Academic journal article Current Politics and Economics of Africa

Eight Steps to Counter the Drug Trade in West Africa *

Academic journal article Current Politics and Economics of Africa

Eight Steps to Counter the Drug Trade in West Africa *

Article excerpt

U.S. Senate Caucus on International Narcotics Control

DIANNE FEINSTEIN, California, Chairman



TOM UDALL, New Mexico




Letter of Transmittal

Dear Colleague:

In recent years, West Africa has played an increasing role in the global drug trade. In the early 2000s, drug traffickers searching for new routes and markets began shipping South American cocaine to Europe through West Africa. Criminal groups have now expanded their operations in the region to include heroin trafficking and methamphetamine production.

While cocaine trafficked through West Africa typically reaches Europe rather than the United States, illicit activities surrounding the West African drug trade jeopardize U.S. goals in the region. The drug trade destabilizes governments and funds terrorist organizations, including Hezbollah and Al Qaeda in the Land of the Islamic Maghreb.

In 2011, State Department launched the West Africa Cooperative Security Initiative to coordinate the U.S. response to these threats. This has been a positive start, but the Caucus believes more must be done. This report provides eight recommendations on how the United States can better assist our partners in West Africa. We look forward to hearing your response to the report.


Senator Dianne Feinstein, Chairman

Senator Charles Grassley, Co-Chairman

Senator Charles Schumer

Senator James E. Risch

Senator Tom Udall

Senator John Cornyn

Senator Sheldon Whitehouse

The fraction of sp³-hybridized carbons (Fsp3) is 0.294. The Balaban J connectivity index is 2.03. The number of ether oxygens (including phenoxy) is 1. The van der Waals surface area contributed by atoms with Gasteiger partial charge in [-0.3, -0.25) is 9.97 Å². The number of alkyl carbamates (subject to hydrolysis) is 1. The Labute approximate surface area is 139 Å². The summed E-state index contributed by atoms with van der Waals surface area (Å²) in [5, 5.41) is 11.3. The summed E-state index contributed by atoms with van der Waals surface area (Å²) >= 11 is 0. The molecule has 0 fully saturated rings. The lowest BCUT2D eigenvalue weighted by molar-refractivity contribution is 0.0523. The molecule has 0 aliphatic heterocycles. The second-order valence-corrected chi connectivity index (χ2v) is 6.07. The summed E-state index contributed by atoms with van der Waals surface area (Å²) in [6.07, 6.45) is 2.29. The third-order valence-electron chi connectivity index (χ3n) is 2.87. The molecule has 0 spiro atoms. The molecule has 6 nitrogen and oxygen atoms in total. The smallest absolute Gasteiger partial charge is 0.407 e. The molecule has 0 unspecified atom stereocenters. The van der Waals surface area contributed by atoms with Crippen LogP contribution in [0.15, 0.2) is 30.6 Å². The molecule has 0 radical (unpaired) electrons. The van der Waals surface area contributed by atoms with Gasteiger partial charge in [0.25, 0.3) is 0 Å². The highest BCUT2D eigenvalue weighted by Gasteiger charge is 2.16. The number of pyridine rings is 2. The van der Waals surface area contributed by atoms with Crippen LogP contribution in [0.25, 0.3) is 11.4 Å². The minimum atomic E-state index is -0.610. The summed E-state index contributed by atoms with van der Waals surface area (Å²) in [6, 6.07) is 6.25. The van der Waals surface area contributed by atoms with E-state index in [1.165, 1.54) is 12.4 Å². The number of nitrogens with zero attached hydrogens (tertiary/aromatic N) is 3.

Findings and Recommendations

Map the Drug Trafficking/Terror Nexus in West and North Africa

1.Finding: Terrorist organizations in West and North Africa benefit from the region's illegal drug trade. While briefings received by Caucus staff indicate that terrorist groups are not the primary actors involved, these groups are financed in part by drug proceeds. Indeed, Al Qaeda in the Land of the Islamic Maghreb (AQIM) and affiliated groups reportedly profit from taxing the transit of illegal drugs. Below are four key examples of the connections between terrorist organizations and the drug trade in this region:

* In March 2013, the Drug Enforcement Administration (DEA) arrested two Colombians in Algeria - including an alleged member of the Revolutionary Armed Forces of Colombia (FARC) - along with three individuals affiliated with AQIM, on charges that the Colombians were delivering cocaine in exchange for cash and arms that were acquired in Libya following the fall of Muammar Gaddafi.1

* In 2010, Mauritanian authorities reported that members of AQIM provided security for a convoy of cocaine and marijuana.2

* In December 2009, three West African Al Qaeda associates were arrested on drug and terrorism charges in Ghana and extradited to the United States. The individuals allegedly agreed to transport cocaine from Mali through North Africa into Spain with the intent to support Al Qaeda.3

In February 2011, the Treasury Department announced sanctions against the Lebanese Canadian Bank for its "role in facilitating the money laundering activities of an international narcotics trafficking and money laundering network." 4 In a complex scheme, Hezbollah operatives bought used cars in the United States and then shipped them to West Africa for resale. Once the cars were sold in West Africa, the profits from these sales were comingled with Hezbollah's proceeds from cocaine trafficking in Africa and Europe. These funds were then deposited into Lebanese financial institutions, with a portion going to Hezbollah.5

The role of terrorist organizations in the West African drug trade may well be limited at present. Nonetheless, in other parts of the world, terrorist organizations such as the Taliban and the FARC have emerged as major players in the international drug trade. …

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